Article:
Around the same time, Emily’s Voice, a not-for-profit organisation supporting women facing an unplanned or crisis pregnancy, tried to advertise their website, “notbornyet.com”, on Perth buses. The website helps women gain information about their support options during an unplanned pregnancy. APN Outdoor, however, rejected the advertisement, without providing reasons for its decision and instead citing “contract confidentiality”.

The same scenario played out on commercial television with the Sexpo ad being aired while Channel 10 Perth decided that the Emily’s Voice ad featuring teen mum Nikki was too provocative for The Project and Offspring. It is absurd that the child-unfriendly advertisement was deemed suitable to appear on public buses and commercial television, while the child-friendly ad was considered unsuitable.

In Brisbane, a petition against the same Sexpo ad attracted more than 5000 signatures to ban advertising for the event on public buses.

The principal petitioner, Angela Burrows, had this to say: “As a mum of three young kids who regularly use public transport for school and sporting activities, I was appalled to hear that Sexpo 2017 was advertising on public buses across the country.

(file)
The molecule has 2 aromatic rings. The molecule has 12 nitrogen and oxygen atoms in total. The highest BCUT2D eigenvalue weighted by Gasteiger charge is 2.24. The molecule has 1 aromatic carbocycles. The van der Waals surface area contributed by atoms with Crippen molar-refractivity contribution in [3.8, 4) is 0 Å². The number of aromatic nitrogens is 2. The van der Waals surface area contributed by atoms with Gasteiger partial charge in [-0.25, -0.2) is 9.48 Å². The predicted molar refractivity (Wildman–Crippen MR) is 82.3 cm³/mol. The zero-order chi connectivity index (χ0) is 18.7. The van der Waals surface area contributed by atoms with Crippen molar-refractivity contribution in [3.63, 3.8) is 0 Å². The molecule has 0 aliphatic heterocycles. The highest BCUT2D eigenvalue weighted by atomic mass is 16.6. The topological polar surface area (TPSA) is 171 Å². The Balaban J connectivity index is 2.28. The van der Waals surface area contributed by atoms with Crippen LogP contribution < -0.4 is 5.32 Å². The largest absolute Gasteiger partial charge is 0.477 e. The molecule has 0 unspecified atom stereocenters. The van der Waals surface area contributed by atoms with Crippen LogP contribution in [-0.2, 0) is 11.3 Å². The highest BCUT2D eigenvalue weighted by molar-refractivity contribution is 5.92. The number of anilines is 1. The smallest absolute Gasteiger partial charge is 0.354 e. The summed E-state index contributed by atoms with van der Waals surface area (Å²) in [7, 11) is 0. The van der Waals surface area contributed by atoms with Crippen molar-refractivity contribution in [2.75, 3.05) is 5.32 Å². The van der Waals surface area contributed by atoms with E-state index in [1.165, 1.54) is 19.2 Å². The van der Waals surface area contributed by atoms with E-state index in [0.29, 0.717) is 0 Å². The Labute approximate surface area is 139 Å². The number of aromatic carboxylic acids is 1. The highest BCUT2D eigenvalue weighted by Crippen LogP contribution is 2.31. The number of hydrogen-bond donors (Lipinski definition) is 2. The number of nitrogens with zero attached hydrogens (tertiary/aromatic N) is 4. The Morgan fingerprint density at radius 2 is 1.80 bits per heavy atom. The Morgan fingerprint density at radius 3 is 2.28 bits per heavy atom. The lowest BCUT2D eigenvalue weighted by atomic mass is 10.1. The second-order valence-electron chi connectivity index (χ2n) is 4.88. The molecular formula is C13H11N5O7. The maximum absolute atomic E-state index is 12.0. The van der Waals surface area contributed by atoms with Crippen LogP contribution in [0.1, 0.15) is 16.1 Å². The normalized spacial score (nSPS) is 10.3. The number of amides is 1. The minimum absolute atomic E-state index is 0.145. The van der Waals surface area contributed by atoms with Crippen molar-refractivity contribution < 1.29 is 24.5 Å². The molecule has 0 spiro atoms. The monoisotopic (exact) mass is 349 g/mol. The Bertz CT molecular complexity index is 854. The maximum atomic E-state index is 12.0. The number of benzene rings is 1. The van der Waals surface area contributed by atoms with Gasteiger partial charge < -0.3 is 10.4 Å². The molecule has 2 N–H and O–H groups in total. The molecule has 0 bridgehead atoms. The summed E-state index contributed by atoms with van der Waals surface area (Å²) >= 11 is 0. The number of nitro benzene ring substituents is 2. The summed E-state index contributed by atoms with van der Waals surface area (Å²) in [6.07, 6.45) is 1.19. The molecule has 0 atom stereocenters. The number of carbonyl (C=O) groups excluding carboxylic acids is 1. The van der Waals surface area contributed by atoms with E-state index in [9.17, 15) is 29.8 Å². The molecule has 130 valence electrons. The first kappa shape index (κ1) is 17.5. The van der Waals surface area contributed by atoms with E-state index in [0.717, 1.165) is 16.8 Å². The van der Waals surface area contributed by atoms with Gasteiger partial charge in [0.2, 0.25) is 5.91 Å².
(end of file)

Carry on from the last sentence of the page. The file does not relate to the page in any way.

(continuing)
“I’m in touch with a bunch of other concerned mums who’ve seen similar ads on billboards right outside school gates. We have kids in primary school for goodness sake: we don’t want ads and links to watch ‘live sex’ forced on them!”

Meanwhile, as Australia enforces its standards by effectively hitting advertisers with a wet lettuce leaf, other jurisdictions are supporting parents rather than undermining them.

In May this year, the Missouri State Senate passed Senate Concurring Resolution No. 52 recognising “pornography as leading to individual and societal harms and recognise the need for education, prevention, research, and policy change at the community and societal level”.

It stated that pornography “perpetuates a sexually toxic environment” and that the internet is accelerating children’s exposure to increasingly “hardcore” material at younger ages.